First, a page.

Because it is the producers of the text, and not the characters, who are offering these references, attention is explicitly drawn to its method of production, to the constructed nature of the text. This positions the viewer outside of the text world, aligning him/her with the producer of the text (rather than a character) at that moment. For example, in ‘Once More With Feeling’, when Anya says to Giles that she felt as though the 4th wall of their apartment was absent, the show draws attention to its mode of construction, inviting the viewer to share the knowledge (held by the producers but not the characters) that the apartment is not real; it is a studio set.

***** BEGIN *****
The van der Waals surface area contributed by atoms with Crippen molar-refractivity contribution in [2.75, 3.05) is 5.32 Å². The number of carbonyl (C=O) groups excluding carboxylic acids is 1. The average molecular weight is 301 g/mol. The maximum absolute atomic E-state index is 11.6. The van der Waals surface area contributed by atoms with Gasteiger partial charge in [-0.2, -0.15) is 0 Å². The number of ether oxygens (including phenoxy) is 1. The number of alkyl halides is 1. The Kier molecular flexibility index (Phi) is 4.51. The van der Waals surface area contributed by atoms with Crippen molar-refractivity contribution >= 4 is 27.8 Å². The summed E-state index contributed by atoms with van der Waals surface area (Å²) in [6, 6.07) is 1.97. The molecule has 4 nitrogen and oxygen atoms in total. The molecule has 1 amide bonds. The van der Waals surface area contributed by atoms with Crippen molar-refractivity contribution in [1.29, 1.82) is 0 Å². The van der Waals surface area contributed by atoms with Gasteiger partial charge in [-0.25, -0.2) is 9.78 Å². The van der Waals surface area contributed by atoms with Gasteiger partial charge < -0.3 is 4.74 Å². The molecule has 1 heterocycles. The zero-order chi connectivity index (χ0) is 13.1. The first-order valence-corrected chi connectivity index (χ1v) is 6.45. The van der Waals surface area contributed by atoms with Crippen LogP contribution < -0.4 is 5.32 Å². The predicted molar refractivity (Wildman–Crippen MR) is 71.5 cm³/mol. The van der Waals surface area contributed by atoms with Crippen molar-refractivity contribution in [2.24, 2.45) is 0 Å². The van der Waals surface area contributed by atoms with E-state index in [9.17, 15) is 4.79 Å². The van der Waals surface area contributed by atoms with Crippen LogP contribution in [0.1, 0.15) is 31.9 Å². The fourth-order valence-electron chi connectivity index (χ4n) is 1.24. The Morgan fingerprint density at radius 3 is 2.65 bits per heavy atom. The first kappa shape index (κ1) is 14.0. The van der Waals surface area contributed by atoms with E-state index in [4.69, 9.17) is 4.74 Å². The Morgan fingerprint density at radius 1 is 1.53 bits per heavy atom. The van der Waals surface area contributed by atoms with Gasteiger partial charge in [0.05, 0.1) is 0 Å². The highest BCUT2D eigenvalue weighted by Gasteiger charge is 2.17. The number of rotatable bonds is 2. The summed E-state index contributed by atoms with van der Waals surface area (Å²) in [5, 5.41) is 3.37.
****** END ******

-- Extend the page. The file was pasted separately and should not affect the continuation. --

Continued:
Fiske (1987) argues that realistic shows (those with an ‘invisible’ author, like traditional film) have an increasing tendency to draw attention to their own production and regards this self reflexivity as a mark of a ‘radical’ text (e.g. see Kaplan, 1983). Here, ‘the mode of representation is made visible and thus the relationship between the representation and the real is brought into question’ (Fiske, 1987: 238). Fiske notes that much of the pleasure of viewing soap opera lies in playing with the boundary between representation and the real and that TV viewers are increasingly sophisticated, demanding access to TV’s mode of representation. He sees TV’s demystification of its mode of representation as at the heart of its ‘producerliness’, generating more democratic relations with its audience. According to Buckingham (1996), research with soap audiences has shown that viewers typically shift between an intense involvement with characters and the fictional world of the text, and a distanced, playful recognition of its artificiality. The effect of such allusion in BtVs is therefore likely to be complex. On the one hand, such allusions may function, for the experienced SF and BWS viewer, as instances of the intertextuality that is expected in the genre and that enrich and intensify the viewer’s involvement in the text. For viewers with less cultural capital, such allusions may be more likely to produce a sense of distance from the text, momentarily lifting them out of the fantasy space.